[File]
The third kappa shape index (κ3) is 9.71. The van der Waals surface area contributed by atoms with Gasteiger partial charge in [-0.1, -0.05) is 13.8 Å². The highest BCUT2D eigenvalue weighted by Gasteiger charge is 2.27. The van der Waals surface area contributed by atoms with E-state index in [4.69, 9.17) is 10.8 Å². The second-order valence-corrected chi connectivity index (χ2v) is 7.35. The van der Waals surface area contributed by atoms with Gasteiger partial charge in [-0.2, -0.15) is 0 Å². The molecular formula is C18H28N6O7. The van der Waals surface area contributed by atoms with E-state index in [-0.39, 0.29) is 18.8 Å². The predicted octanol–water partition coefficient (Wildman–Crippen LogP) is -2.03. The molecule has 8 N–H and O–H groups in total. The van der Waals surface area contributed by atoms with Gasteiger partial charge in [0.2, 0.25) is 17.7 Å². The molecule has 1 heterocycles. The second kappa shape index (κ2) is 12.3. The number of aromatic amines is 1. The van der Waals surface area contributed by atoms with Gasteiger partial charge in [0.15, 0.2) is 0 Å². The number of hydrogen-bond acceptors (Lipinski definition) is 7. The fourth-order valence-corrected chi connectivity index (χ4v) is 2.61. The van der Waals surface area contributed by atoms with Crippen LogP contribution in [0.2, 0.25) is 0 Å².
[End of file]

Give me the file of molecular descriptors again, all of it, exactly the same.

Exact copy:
The third kappa shape index (κ3) is 9.71. The van der Waals surface area contributed by atoms with Gasteiger partial charge in [-0.1, -0.05) is 13.8 Å². The highest BCUT2D eigenvalue weighted by Gasteiger charge is 2.27. The van der Waals surface area contributed by atoms with E-state index in [4.69, 9.17) is 10.8 Å². The second-order valence-corrected chi connectivity index (χ2v) is 7.35. The van der Waals surface area contributed by atoms with Gasteiger partial charge in [-0.2, -0.15) is 0 Å². The molecular formula is C18H28N6O7. The van der Waals surface area contributed by atoms with E-state index in [-0.39, 0.29) is 18.8 Å². The predicted octanol–water partition coefficient (Wildman–Crippen LogP) is -2.03. The molecule has 8 N–H and O–H groups in total. The van der Waals surface area contributed by atoms with Gasteiger partial charge in [0.2, 0.25) is 17.7 Å². The molecule has 1 heterocycles. The second kappa shape index (κ2) is 12.3. The number of aromatic amines is 1. The van der Waals surface area contributed by atoms with Gasteiger partial charge in [0.15, 0.2) is 0 Å². The number of hydrogen-bond acceptors (Lipinski definition) is 7. The fourth-order valence-corrected chi connectivity index (χ4v) is 2.61. The van der Waals surface area contributed by atoms with Crippen LogP contribution in [0.2, 0.25) is 0 Å².